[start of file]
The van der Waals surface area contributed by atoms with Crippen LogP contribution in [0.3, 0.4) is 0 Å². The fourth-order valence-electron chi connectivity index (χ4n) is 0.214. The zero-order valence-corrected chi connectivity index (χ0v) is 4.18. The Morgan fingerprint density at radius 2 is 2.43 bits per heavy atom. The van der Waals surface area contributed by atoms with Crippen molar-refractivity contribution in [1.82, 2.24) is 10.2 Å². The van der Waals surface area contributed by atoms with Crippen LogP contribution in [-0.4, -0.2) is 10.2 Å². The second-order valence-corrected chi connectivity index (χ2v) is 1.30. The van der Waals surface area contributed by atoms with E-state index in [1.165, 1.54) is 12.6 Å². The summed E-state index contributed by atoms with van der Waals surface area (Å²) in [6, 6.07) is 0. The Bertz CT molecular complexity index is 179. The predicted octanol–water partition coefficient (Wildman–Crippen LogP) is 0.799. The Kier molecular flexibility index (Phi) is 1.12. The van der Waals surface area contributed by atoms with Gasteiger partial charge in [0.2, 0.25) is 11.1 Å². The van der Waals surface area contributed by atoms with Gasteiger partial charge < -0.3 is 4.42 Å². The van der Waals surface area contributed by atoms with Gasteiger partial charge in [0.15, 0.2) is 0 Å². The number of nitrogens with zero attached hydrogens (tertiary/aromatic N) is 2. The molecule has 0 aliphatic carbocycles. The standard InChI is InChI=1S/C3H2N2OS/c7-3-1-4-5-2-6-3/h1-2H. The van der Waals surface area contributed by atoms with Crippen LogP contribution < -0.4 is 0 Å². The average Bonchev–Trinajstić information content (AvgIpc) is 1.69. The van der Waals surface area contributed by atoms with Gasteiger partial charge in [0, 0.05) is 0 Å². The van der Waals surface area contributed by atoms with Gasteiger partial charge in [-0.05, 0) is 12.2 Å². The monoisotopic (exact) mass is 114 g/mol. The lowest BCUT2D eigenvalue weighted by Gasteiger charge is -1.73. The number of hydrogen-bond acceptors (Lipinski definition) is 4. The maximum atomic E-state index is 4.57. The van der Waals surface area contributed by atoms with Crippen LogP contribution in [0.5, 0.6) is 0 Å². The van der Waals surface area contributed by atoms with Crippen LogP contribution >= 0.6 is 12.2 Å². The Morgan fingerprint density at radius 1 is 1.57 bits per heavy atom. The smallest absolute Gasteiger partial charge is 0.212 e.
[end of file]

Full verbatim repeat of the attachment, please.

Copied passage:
The van der Waals surface area contributed by atoms with Crippen LogP contribution in [0.3, 0.4) is 0 Å². The fourth-order valence-electron chi connectivity index (χ4n) is 0.214. The zero-order valence-corrected chi connectivity index (χ0v) is 4.18. The Morgan fingerprint density at radius 2 is 2.43 bits per heavy atom. The van der Waals surface area contributed by atoms with Crippen molar-refractivity contribution in [1.82, 2.24) is 10.2 Å². The van der Waals surface area contributed by atoms with Crippen LogP contribution in [-0.4, -0.2) is 10.2 Å². The second-order valence-corrected chi connectivity index (χ2v) is 1.30. The van der Waals surface area contributed by atoms with E-state index in [1.165, 1.54) is 12.6 Å². The summed E-state index contributed by atoms with van der Waals surface area (Å²) in [6, 6.07) is 0. The Bertz CT molecular complexity index is 179. The predicted octanol–water partition coefficient (Wildman–Crippen LogP) is 0.799. The Kier molecular flexibility index (Phi) is 1.12. The van der Waals surface area contributed by atoms with Gasteiger partial charge in [0.2, 0.25) is 11.1 Å². The van der Waals surface area contributed by atoms with Gasteiger partial charge < -0.3 is 4.42 Å². The van der Waals surface area contributed by atoms with Gasteiger partial charge in [0.15, 0.2) is 0 Å². The number of nitrogens with zero attached hydrogens (tertiary/aromatic N) is 2. The molecule has 0 aliphatic carbocycles. The standard InChI is InChI=1S/C3H2N2OS/c7-3-1-4-5-2-6-3/h1-2H. The van der Waals surface area contributed by atoms with Crippen LogP contribution < -0.4 is 0 Å². The average Bonchev–Trinajstić information content (AvgIpc) is 1.69. The van der Waals surface area contributed by atoms with Gasteiger partial charge in [0, 0.05) is 0 Å². The van der Waals surface area contributed by atoms with Gasteiger partial charge in [-0.05, 0) is 12.2 Å². The monoisotopic (exact) mass is 114 g/mol. The lowest BCUT2D eigenvalue weighted by Gasteiger charge is -1.73. The number of hydrogen-bond acceptors (Lipinski definition) is 4. The maximum atomic E-state index is 4.57. The van der Waals surface area contributed by atoms with Crippen LogP contribution in [0.5, 0.6) is 0 Å². The van der Waals surface area contributed by atoms with Crippen LogP contribution >= 0.6 is 12.2 Å². The Morgan fingerprint density at radius 1 is 1.57 bits per heavy atom. The smallest absolute Gasteiger partial charge is 0.212 e.